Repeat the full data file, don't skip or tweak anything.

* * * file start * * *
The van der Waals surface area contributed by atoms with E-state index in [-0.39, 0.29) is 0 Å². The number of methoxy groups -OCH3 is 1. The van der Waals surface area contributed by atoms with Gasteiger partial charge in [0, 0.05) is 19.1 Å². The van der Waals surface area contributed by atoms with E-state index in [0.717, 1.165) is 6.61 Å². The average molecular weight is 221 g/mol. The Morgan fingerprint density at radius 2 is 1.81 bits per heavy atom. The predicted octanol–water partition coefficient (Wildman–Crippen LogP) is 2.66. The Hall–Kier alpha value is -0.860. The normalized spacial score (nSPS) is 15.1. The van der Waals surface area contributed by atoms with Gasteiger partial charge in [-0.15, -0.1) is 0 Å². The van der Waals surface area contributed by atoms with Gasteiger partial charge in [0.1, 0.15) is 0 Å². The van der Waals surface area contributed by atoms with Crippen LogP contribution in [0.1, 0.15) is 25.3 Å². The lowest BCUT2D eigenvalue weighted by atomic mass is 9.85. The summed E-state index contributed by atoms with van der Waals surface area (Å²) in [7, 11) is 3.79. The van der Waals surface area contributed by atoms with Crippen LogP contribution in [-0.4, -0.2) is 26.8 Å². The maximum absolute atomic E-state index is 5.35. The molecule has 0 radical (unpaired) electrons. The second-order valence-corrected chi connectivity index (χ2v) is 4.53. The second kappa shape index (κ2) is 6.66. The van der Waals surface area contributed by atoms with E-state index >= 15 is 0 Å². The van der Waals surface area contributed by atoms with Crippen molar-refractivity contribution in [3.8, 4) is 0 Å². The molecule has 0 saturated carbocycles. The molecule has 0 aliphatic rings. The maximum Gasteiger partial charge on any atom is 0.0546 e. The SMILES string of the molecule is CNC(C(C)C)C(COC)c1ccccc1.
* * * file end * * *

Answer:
The van der Waals surface area contributed by atoms with E-state index in [-0.39, 0.29) is 0 Å². The number of methoxy groups -OCH3 is 1. The van der Waals surface area contributed by atoms with Gasteiger partial charge in [0, 0.05) is 19.1 Å². The van der Waals surface area contributed by atoms with E-state index in [0.717, 1.165) is 6.61 Å². The average molecular weight is 221 g/mol. The Morgan fingerprint density at radius 2 is 1.81 bits per heavy atom. The predicted octanol–water partition coefficient (Wildman–Crippen LogP) is 2.66. The Hall–Kier alpha value is -0.860. The normalized spacial score (nSPS) is 15.1. The van der Waals surface area contributed by atoms with Gasteiger partial charge in [-0.15, -0.1) is 0 Å². The van der Waals surface area contributed by atoms with Gasteiger partial charge in [0.1, 0.15) is 0 Å². The van der Waals surface area contributed by atoms with Crippen LogP contribution in [0.1, 0.15) is 25.3 Å². The lowest BCUT2D eigenvalue weighted by atomic mass is 9.85. The summed E-state index contributed by atoms with van der Waals surface area (Å²) in [7, 11) is 3.79. The van der Waals surface area contributed by atoms with Crippen LogP contribution in [-0.4, -0.2) is 26.8 Å². The maximum absolute atomic E-state index is 5.35. The molecule has 0 radical (unpaired) electrons. The second-order valence-corrected chi connectivity index (χ2v) is 4.53. The second kappa shape index (κ2) is 6.66. The van der Waals surface area contributed by atoms with E-state index >= 15 is 0 Å². The van der Waals surface area contributed by atoms with Crippen molar-refractivity contribution in [3.8, 4) is 0 Å². The molecule has 0 saturated carbocycles. The molecule has 0 aliphatic rings. The maximum Gasteiger partial charge on any atom is 0.0546 e. The SMILES string of the molecule is CNC(C(C)C)C(COC)c1ccccc1.